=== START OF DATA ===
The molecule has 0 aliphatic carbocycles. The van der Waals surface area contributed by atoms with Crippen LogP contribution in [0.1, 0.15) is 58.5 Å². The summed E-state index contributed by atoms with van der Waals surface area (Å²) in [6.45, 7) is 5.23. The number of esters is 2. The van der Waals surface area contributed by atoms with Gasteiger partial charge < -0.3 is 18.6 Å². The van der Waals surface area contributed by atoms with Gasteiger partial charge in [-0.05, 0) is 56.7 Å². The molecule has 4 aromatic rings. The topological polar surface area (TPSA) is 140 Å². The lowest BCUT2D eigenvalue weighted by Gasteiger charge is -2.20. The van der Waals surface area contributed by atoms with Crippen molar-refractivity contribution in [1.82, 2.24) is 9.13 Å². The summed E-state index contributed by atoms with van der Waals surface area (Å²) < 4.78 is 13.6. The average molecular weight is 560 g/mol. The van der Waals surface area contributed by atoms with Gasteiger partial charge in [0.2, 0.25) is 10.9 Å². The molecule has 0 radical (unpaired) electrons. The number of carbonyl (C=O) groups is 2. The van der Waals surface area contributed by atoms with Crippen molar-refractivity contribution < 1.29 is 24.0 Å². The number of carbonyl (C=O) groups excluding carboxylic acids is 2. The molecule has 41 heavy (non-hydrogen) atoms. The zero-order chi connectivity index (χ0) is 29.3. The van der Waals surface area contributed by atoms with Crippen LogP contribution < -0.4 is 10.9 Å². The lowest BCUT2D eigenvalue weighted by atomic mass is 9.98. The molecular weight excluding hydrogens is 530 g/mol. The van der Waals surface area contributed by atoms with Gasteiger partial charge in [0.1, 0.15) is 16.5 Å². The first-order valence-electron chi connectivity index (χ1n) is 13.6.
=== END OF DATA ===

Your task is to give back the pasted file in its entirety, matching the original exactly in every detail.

The molecule has 0 aliphatic carbocycles. The van der Waals surface area contributed by atoms with Crippen LogP contribution in [0.1, 0.15) is 58.5 Å². The summed E-state index contributed by atoms with van der Waals surface area (Å²) in [6.45, 7) is 5.23. The number of esters is 2. The van der Waals surface area contributed by atoms with Gasteiger partial charge < -0.3 is 18.6 Å². The van der Waals surface area contributed by atoms with Gasteiger partial charge in [-0.05, 0) is 56.7 Å². The molecule has 4 aromatic rings. The topological polar surface area (TPSA) is 140 Å². The lowest BCUT2D eigenvalue weighted by Gasteiger charge is -2.20. The van der Waals surface area contributed by atoms with Crippen molar-refractivity contribution in [1.82, 2.24) is 9.13 Å². The summed E-state index contributed by atoms with van der Waals surface area (Å²) < 4.78 is 13.6. The average molecular weight is 560 g/mol. The van der Waals surface area contributed by atoms with Gasteiger partial charge in [0.2, 0.25) is 10.9 Å². The molecule has 0 radical (unpaired) electrons. The number of carbonyl (C=O) groups is 2. The van der Waals surface area contributed by atoms with Crippen molar-refractivity contribution < 1.29 is 24.0 Å². The number of carbonyl (C=O) groups excluding carboxylic acids is 2. The molecule has 41 heavy (non-hydrogen) atoms. The zero-order chi connectivity index (χ0) is 29.3. The van der Waals surface area contributed by atoms with Crippen LogP contribution < -0.4 is 10.9 Å². The lowest BCUT2D eigenvalue weighted by atomic mass is 9.98. The molecular weight excluding hydrogens is 530 g/mol. The van der Waals surface area contributed by atoms with Gasteiger partial charge in [0.1, 0.15) is 16.5 Å². The first-order valence-electron chi connectivity index (χ1n) is 13.6.